During the second half of the twentieth century, the Bell Rooms building was owned by Charles Bull who operated a taxi and rental car company, and an auto repair shop, from this location. Thus, the McConnell Foundation’s overall plan to adapt the restored property into a bike rental shop is also in keeping with its previous transportation-related usage. After the proposal was approved by the city, the McConnell Foundation was able to purchase the building in 2019, with the adaptive reuse project underway at this location during 2020.
"Cyclists Welcome: Bell Rooms Early Stage Concepts", The McConnell Foundation. October 12th 2017. Accessed March 16th 2020. https://www.mcconnellfoundation.org/bellroomsconcepts/.
Espino, Jenny. "Former Bell Rooms brothel gets a reprieve", Redding Record Spotlight. September 15th 2016. Accessed March 16th 2020. http://archive.redding.com/news/local/former-bell-rooms-brothel-gets-a-reprieve-3a1f5043-535b-1bff-e053-0100007f1451-390266521.html/.
"Foundation Purchases Landmark Odd Fellows Hall & Former Bell Rooms", McConnell Foundation. November 20th 2018. Accessed March 16th 2020. https://www.mcconnellfoundation.org/foundation-purchases-landmark-odd-fellows-hall-former-bell-rooms/.
Lewis, Jon . "Vote to Demolish 108-year-old Brothel Disappoints Coalition of Preservationists and Downtown Advocates; Wrecking Ball Looms for the Historic Bell Rooms", A News Cafe. October 25th 2016. Accessed March 16th 2020. https://anewscafe.com/2016/10/25/redding/vote-to-demolish-108-year-old-brothel-disappoints-coalition-of-preservations-and-downtown-advocates-wrecking-ball-looms-for-the-historic-bell-rooms/.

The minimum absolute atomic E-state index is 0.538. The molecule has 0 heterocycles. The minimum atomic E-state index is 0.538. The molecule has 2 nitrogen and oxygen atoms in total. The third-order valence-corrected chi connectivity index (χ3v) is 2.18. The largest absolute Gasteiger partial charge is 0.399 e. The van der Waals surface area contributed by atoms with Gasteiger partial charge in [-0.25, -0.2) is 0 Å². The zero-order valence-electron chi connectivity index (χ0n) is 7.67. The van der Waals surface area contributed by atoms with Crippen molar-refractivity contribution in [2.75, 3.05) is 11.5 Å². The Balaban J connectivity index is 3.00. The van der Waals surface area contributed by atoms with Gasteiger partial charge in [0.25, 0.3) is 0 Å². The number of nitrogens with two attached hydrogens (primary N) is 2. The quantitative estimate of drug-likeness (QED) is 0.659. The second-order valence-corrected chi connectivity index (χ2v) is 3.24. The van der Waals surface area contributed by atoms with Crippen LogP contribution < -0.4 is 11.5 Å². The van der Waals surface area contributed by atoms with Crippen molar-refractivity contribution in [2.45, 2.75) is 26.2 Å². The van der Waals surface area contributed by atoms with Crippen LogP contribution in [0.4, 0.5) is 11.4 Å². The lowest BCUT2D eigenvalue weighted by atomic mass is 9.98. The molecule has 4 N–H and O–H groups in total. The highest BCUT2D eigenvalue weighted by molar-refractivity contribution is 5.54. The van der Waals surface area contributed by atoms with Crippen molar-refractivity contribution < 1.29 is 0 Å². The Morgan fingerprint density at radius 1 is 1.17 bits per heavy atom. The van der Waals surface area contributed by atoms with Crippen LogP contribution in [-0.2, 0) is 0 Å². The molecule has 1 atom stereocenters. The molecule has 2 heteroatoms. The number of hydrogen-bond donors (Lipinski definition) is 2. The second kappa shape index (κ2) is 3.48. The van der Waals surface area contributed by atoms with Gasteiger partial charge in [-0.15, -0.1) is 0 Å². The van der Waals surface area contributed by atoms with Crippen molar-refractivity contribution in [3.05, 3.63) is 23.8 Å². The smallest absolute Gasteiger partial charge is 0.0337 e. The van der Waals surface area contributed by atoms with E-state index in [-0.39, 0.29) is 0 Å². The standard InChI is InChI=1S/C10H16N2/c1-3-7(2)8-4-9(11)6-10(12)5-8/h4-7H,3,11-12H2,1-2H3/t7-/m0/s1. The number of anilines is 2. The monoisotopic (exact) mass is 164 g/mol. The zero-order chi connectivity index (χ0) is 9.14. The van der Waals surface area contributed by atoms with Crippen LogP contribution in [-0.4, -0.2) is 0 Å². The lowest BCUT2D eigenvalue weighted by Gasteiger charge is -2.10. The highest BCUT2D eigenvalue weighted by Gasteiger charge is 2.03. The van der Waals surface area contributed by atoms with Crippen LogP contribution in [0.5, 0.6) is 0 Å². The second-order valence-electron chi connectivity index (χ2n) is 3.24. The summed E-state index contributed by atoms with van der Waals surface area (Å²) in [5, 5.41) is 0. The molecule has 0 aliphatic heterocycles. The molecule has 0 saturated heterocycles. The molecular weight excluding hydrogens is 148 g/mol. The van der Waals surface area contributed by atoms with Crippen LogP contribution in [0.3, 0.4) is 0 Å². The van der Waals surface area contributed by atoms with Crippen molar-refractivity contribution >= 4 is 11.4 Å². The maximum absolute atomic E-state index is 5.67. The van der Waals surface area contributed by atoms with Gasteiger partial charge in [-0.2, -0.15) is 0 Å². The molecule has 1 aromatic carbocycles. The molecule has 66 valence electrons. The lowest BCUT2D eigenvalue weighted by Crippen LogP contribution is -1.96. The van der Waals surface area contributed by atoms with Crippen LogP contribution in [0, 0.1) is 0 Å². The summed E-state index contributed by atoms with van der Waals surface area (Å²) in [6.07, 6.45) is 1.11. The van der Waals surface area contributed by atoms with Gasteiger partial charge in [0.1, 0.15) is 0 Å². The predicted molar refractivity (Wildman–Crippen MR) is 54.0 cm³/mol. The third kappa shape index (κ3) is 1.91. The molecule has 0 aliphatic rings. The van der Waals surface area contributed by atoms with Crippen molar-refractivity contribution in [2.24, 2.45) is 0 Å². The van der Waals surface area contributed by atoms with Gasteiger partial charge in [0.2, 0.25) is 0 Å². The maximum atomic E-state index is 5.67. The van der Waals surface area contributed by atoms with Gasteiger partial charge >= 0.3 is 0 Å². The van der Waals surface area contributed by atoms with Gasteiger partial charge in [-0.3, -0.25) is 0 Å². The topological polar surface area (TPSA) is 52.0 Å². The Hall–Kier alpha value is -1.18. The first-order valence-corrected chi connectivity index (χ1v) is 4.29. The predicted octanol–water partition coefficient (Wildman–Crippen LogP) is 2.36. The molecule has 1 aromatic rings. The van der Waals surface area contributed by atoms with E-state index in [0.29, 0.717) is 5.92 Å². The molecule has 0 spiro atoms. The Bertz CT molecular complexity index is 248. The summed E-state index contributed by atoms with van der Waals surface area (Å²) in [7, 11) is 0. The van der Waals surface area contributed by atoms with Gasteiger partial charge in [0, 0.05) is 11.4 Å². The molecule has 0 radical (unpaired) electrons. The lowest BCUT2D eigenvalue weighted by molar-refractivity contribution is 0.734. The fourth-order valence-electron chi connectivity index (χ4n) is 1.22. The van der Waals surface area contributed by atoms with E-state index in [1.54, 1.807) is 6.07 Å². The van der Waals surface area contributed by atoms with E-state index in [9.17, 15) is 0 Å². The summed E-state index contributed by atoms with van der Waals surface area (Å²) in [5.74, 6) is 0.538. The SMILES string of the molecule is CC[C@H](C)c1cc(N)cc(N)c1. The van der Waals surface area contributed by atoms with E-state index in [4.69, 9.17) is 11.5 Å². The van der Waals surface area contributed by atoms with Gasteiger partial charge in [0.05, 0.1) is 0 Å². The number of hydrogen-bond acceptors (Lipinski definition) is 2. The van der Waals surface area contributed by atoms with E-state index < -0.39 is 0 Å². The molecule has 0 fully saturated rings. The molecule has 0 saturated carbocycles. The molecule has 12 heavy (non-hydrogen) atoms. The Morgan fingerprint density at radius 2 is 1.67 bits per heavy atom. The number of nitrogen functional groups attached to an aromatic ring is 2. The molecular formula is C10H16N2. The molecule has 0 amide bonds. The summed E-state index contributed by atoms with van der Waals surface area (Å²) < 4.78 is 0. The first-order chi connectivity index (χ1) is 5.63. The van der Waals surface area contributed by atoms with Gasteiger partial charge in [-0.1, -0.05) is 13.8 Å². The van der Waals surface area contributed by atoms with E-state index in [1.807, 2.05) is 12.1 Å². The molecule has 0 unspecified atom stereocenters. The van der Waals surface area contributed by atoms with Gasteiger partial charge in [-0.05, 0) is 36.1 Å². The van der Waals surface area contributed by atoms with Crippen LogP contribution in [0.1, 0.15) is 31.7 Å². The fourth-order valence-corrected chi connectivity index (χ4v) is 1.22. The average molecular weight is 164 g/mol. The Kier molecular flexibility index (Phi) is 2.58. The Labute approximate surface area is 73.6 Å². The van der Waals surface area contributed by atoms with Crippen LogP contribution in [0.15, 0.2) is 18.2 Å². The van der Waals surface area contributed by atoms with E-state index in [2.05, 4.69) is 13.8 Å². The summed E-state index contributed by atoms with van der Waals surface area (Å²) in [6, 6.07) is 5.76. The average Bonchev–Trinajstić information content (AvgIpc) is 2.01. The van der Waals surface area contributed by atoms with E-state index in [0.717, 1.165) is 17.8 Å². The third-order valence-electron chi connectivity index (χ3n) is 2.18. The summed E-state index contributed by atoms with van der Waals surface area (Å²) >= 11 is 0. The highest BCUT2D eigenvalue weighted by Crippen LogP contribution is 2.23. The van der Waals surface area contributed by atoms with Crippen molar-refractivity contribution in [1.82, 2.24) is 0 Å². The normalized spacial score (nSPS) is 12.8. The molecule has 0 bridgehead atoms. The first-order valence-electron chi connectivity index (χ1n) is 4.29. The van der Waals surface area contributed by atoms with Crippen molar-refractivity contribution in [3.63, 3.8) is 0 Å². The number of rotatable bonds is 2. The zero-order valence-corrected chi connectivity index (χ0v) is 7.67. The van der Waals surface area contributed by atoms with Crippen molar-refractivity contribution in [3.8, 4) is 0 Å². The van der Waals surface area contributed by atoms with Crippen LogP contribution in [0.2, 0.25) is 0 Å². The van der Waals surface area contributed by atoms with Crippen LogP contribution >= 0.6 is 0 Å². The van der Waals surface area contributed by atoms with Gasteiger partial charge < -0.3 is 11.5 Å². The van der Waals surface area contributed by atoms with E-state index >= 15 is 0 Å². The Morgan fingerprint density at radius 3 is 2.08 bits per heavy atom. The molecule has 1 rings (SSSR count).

Longoria, Sean . "McConnell Foundation lays out plans for Bell Rooms", Redding Record Searchlight. October 12th 2017. Accessed March 16th 2020. https://www.redding.com/story/news/local/2017/10/12/mcconnell-foundation-lays-out-plans-bell-rooms-downtown-redding/756224001/.
"Progress Report: Bell Rooms Purchase Approved", McConnell Foundation. September 17th 2019. Accessed March 16th 2020. https://www.mcconnellfoundation.org/progress-report-bell-rooms-purchase-approved/.
"Save the Bell", This Place Matters: Redding. Accessed March 16th 2020. https://thisplacemattersredding.weebly.com/.
"The Bell Rooms", Shasta Historical Society. Accessed March 16th 2020. http://shastahistory.blogspot.com/2015/10/the-bell-rooms-this-boarded-up-two.html.
"The History of the Bell Rooms", Downtown Redding. November 2nd 2015. Accessed March 16th 2020. http://downtownredding.org/2015/11/the-history-of-the-bell-rooms-part-i/.
"A Walk Through History", Shasta County Historical Society. Accessed March 16th 2020. https://shastahistorical.org/a-walk-through-history/.
"#WhatifRedding could win a second state-wide AHSC grant to help revitalize #downtown?", McConnell Foundation. November 1st 2017. Accessed March 16th 2020.
Shasta County Historical Society
McConnell Foundation (2017); rendering by Trilogy Architecture
Redding Record Searchlight
McConnell Foundation (2017); rendering by Trilogy Architecture
McConnell Foundation (2019); rendering by Trilogy Architecture